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by Brucey
12 May 2021, 3:59pm
Forum: Bikes & Bits – Technical section
Topic: 25mm inner tube in 28mm tyre
Replies: 14
Views: 844

Re: 25mm inner tube in 28mm tyre

in theory +10mm on circumference so no problem, right?

in practice it sometimes works ok, sometimes not.Try it and see.

cheers
by Brucey
12 May 2021, 3:05pm
Forum: Bikes & Bits – Technical section
Topic: Best wishes for Brucey
Replies: 507
Views: 33320

Re: Best wishes for Brucey

well here I am sat in Hospital, still alive (but not exactly kicking normally). I just wanted to thank everyone for their kind words and best wishes :however they might have been expressed. I would have responded be fore now but I have not been able.
My future participation here is in some doubt; more as time goes on.
cheers all
Brucey
by Brucey
11 Mar 2021, 5:19pm
Forum: Bikes & Bits – Technical section
Topic: Worn out Mavic Open Pro. non disc
Replies: 15
Views: 886

Re: Worn out Mavic Open Pro. non disc

ANTONISH wrote:I have several wheels built with open pro rims.
The rims on one set are showing signs of wear and due to the thin braking surface I've decided to replace them.
Are there any suggestions of a suitable replacement -preferably symmetric, silver and 36h- not a lot heavier than the open pro ?
( although given the speed that I ride at these days the weight probably won't make a lot of difference).
I use 28mm gatorskins in good weather and 28mm 4 seasons in the winter.


Exal XR2 may work for you

https://www.spacycles.co.uk/m20b0s116p1567/EXAL-XR2

although they are showing stock of Black 36h only at present.

The stated ERD is 606mm which compares with 604.5mm for Open Pro (which is my average having built dozens of them) which should mean a simple re-rim (i.e. using the original spokes) ought to be possible, provided the spokes were not a bit short for the Open Pros to begin with.

Ambrosio also do a couple of rims that could work for you (eg 'Excellence') but I'm not quite sure how good the ERD match is; the usual mix of ERD values ranging from 601.5 to 603.5mm seems to be available... :roll:

cheers
by Brucey
11 Mar 2021, 4:58pm
Forum: Bikes & Bits – Technical section
Topic: Dawes Mojave project:- front wheel needed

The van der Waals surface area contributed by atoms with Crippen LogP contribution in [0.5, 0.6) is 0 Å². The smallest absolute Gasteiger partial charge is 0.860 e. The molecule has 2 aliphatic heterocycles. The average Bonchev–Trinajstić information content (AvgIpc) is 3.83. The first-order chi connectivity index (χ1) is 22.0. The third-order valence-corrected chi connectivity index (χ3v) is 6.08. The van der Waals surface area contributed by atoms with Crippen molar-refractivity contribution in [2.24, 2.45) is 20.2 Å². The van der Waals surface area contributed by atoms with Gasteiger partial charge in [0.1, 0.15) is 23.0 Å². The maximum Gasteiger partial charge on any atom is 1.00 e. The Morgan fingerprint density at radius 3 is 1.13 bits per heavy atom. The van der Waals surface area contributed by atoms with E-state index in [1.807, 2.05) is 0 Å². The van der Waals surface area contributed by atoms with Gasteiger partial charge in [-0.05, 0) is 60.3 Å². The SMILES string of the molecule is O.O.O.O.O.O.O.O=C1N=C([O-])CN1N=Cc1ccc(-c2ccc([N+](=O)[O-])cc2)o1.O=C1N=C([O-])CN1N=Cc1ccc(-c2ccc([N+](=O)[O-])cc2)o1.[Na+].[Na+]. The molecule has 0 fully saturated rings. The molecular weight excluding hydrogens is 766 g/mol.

Replies: 13
Views: 457

Re: Dawes Mojave project:- front wheel needed

V8rumbler wrote:how hard is this? is there a guide somewhere?


not hard at all, really. And if you were thinking of replacing the wheel anyway the only thing you have to lose is a little of your time and perhaps the cost of a spoke key.

This is pretty much all you need to know for a lateral runout;
Image

The link below is full of useful information but is probably a bit OTT for a first timer.
https://www.parktool.com/blog/repair-help/wheel-and-rim-truing

Fundamentally wheels go out of true for two main reasons; either the spoke tensions have changed -or spokes have actually broken- (and the rim is still basically straight if it is free of the spokes) or the rim is bent (i.e. it won't be straight when free of the spokes) and an uneven spoke tension is required to bring it straight. If the latter, then a few mm can be corrected by truing, but bigger problems with the rim can't always be corrected using spoke adjustments.

cheers
by Brucey
11 Mar 2021, 4:43pm
Forum: Bikes & Bits – Technical section
Topic: Headset Detent
Replies: 29
Views: 1405

Re: Headset Detent

531colin wrote:
Brucey wrote:with an A-head headset a major source of settling can be in the wedge part (where fitted). It is not unusual for this to settle and require several adjustments.

cheers

They settle on titanium bikes..... no paint!


IME the wedge settles on the steerer to some extent, regardless of the materials involved (in both wedge and steerer). I have seen quite a few carbon steerers badly worn where the wedge didn't stop moving around in service.... :shock:

cheers
by Brucey
11 Mar 2021, 4:32pm
Forum: Bikes & Bits – Technical section
Topic: Shimano freehub body internals
Replies: 63
Views: 2602

Re: Shimano freehub body internals

nsew wrote:

There isn’t “plenty of room”, in fact there’s no room. Your method acknowledges there’s no room because in order to lubricate the mechanism the hub has to be flooded with oil to lubricate a separate mechanism. That much is bleeding obvious.


wrong again.

Look: I have been lubricating freehubs this kind of way for over thirty years. You are busy telling me I am wrong when you have not even tried it.... :roll:
by Brucey
11 Mar 2021, 11:31am
Forum: Bikes & Bits – Technical section
Topic: Holdsworthy 'Allez' (Takagi) chainsets
Replies: 7
Views: 472

Re: Holdsworthy 'Allez' (Takagi) chainsets

examples of other (much older) 'Allez!" branded products;

Image

Image

cheers
by Brucey
11 Mar 2021, 9:13am
Forum: Bikes & Bits – Technical section
Topic: Headset Detent
Replies: 29
Views: 1405

Re: Headset Detent